He is the super ego, the voice of right and wrong, however irrationally grounded his principles are. Even his arguments against Dounia‟s marrying either Svidrigailov or Luzhin are tempered with a moral dimension rather than an emotional one.
What would Raskolnikov have to say about Kantian morality and the Categorical Imperative? I suggest that he has taken only parts of Kantian philosophy and reworked it to an extreme in order to suit his own purposes. Kant defines the CI as the law of the autonomous will tempered by rationality. In Kant‟s own words: “A categorical imperative would be one which represented an action as objectively necessary in itself, without reference to any other
purpose.” It is a moral principle we give unto ourselves, however, in order to work, this has
to conform to the rational principle.
JULY-AUG, 2016, VOL-II, ISSUE-VIII www.srjis.com Page 632 From the Christian point of view, he‟s a near absolute failure, I say “near” because he does actually repent when in Siberia, but that repentance is so distanced from his actual crime that it renders it null and void. From the existentialist point of view Raskolnikov is a study in the failure of self centered moral principles, these are usually centered in knowledge of oneself rather than believe in something outside oneself and the latter is essential to morality. Quoting Kant once more: “I had therefore to remove knowledge, in order to make room for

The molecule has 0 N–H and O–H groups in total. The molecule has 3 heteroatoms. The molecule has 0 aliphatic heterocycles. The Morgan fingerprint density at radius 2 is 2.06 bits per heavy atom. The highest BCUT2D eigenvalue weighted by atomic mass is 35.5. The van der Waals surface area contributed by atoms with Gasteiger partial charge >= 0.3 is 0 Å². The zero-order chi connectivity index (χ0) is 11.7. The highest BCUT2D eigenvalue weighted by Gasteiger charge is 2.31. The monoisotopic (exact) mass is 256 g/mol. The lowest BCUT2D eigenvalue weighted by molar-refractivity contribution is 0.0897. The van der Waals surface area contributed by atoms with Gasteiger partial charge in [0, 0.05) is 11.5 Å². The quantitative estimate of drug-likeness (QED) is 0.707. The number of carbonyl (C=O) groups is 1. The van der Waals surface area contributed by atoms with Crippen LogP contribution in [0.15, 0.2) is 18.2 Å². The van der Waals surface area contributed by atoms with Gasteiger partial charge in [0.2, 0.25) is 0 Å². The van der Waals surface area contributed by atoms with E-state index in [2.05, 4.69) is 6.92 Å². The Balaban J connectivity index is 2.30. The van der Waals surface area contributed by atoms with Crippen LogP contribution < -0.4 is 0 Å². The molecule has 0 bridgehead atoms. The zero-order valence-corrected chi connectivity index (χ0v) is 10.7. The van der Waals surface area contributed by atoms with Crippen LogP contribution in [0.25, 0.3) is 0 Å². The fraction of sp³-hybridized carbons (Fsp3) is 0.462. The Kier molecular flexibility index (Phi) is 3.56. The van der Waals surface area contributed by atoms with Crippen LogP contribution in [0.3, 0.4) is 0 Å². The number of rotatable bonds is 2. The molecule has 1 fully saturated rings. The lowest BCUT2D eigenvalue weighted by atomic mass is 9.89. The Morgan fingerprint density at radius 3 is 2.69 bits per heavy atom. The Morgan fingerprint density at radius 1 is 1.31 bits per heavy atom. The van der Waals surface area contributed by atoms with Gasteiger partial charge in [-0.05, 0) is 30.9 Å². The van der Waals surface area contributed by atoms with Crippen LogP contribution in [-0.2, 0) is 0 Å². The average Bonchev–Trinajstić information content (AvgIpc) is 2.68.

belief.” And once more “Morality is not the doctrine of how we may make ourselves happy,
but how we may make ourselves worthy of happiness.” Both the quotes show the need for a
devotion to an ideal outside oneself in order to allow the CI that is fundamental to human morality to work, this ideal outside of the self is either non-existent or irrelevant in Raskolnikov‟s world.